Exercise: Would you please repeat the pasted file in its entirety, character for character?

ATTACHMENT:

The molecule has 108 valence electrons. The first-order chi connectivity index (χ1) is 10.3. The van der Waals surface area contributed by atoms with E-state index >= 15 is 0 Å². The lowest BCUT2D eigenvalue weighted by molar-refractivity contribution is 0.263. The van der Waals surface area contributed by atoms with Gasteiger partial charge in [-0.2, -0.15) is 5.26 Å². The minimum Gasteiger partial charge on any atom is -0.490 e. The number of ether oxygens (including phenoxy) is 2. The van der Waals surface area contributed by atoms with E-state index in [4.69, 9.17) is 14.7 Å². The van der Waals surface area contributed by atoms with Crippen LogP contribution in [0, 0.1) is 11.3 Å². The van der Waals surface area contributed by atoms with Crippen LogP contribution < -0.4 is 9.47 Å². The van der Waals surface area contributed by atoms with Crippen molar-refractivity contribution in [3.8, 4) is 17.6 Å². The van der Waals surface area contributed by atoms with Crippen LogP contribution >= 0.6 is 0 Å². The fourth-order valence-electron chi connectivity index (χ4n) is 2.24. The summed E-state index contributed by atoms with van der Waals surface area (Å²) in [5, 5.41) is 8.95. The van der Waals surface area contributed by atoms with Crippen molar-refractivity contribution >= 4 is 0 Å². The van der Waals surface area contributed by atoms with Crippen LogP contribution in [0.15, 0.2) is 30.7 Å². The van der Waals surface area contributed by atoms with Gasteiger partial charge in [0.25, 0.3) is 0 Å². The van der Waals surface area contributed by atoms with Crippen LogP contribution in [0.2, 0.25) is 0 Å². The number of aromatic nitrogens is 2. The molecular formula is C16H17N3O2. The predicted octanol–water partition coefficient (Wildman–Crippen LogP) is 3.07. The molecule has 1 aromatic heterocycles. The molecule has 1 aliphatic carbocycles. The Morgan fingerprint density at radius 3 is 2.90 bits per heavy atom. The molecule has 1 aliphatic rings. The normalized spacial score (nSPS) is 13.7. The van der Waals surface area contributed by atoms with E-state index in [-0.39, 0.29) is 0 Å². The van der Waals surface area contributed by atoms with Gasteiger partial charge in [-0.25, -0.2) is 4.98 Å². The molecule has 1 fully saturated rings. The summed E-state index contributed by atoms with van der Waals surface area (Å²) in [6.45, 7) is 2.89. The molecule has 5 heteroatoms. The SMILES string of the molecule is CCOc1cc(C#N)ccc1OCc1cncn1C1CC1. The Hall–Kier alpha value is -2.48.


The molecule has 108 valence electrons. The first-order chi connectivity index (χ1) is 10.3. The van der Waals surface area contributed by atoms with E-state index >= 15 is 0 Å². The lowest BCUT2D eigenvalue weighted by molar-refractivity contribution is 0.263. The van der Waals surface area contributed by atoms with Gasteiger partial charge in [-0.2, -0.15) is 5.26 Å². The minimum Gasteiger partial charge on any atom is -0.490 e. The number of ether oxygens (including phenoxy) is 2. The van der Waals surface area contributed by atoms with E-state index in [4.69, 9.17) is 14.7 Å². The van der Waals surface area contributed by atoms with Crippen LogP contribution in [0, 0.1) is 11.3 Å². The van der Waals surface area contributed by atoms with Crippen LogP contribution < -0.4 is 9.47 Å². The van der Waals surface area contributed by atoms with Crippen molar-refractivity contribution in [3.8, 4) is 17.6 Å². The van der Waals surface area contributed by atoms with Crippen LogP contribution >= 0.6 is 0 Å². The fourth-order valence-electron chi connectivity index (χ4n) is 2.24. The summed E-state index contributed by atoms with van der Waals surface area (Å²) in [5, 5.41) is 8.95. The van der Waals surface area contributed by atoms with Crippen molar-refractivity contribution >= 4 is 0 Å². The van der Waals surface area contributed by atoms with Crippen LogP contribution in [0.15, 0.2) is 30.7 Å². The van der Waals surface area contributed by atoms with Gasteiger partial charge in [0.25, 0.3) is 0 Å². The van der Waals surface area contributed by atoms with Crippen LogP contribution in [0.2, 0.25) is 0 Å². The number of aromatic nitrogens is 2. The molecular formula is C16H17N3O2. The predicted octanol–water partition coefficient (Wildman–Crippen LogP) is 3.07. The molecule has 1 aromatic heterocycles. The molecule has 1 aliphatic carbocycles. The Morgan fingerprint density at radius 3 is 2.90 bits per heavy atom. The molecule has 1 aliphatic rings. The normalized spacial score (nSPS) is 13.7. The van der Waals surface area contributed by atoms with E-state index in [-0.39, 0.29) is 0 Å². The van der Waals surface area contributed by atoms with Gasteiger partial charge in [-0.25, -0.2) is 4.98 Å². The molecule has 1 fully saturated rings. The summed E-state index contributed by atoms with van der Waals surface area (Å²) in [6.45, 7) is 2.89. The molecule has 5 heteroatoms. The SMILES string of the molecule is CCOc1cc(C#N)ccc1OCc1cncn1C1CC1. The Hall–Kier alpha value is -2.48.